Section II brings a multidimensional discussion of the faculty, student, and program challenges of distance education programs. The evolution of computers and online capacity into the world of higher education has evoked in many a sense of foreboding and fear, while others have welcomed this new approach as a valuable cost-effective tool for delivering educational needs in today’s world. Course delivery methods have been modified due to the physical distance between the instructor and the student. The dimensions described in this section point out the significant impact on course delivery, student-to-professor interactions, student-to-student interactions, and assessment vehicles.
Section III gets down to the business of implementing programs and examining the designs and experiences of those who have had their organizations commit resources to distance programs. These are the early adapters or pioneers of this technology who have already made significant progress in the use of computers and the World Wide Web for teaching courses completely online or for adding course sections taught at a main or distant location. Today, these are examples of only a very small portion of the educational work force in the world. Opportunities are awaiting those who are willing to step up and move into the arena of the ever-evolving educational challenges of education at a distance. This part tells the story of experiences and includes technical, pedagogical, and organizational issues. A brief description of each chapter follows:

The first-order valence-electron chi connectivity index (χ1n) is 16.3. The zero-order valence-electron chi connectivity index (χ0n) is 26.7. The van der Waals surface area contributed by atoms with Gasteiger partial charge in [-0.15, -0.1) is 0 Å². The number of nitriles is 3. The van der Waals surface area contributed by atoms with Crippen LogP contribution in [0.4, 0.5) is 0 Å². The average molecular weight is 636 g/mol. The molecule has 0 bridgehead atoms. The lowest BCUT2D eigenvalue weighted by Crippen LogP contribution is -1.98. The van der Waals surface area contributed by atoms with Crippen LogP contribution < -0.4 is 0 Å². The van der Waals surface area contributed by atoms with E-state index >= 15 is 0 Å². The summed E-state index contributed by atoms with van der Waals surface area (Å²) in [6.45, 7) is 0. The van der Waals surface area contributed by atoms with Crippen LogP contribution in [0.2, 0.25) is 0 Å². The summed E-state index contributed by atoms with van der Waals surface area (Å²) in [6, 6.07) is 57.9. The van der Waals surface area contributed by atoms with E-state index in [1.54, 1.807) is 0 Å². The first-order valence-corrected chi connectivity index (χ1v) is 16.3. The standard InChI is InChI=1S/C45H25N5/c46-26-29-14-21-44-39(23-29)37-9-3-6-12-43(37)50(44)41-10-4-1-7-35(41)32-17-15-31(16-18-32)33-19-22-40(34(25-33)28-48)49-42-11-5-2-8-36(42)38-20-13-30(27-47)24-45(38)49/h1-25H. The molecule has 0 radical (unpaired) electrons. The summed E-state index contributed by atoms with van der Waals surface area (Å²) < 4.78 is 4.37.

Chapter 1 describes and identifies distance education as a serious alternative to the standard classroom environment, presenting enormous opportunities for both the organizations and players involved with this version of education. Matthews examines the technology and the types of students involved. She comments also on the advantages and disadvantages for instructors, virtual universities, state governing bodies, and consortia members.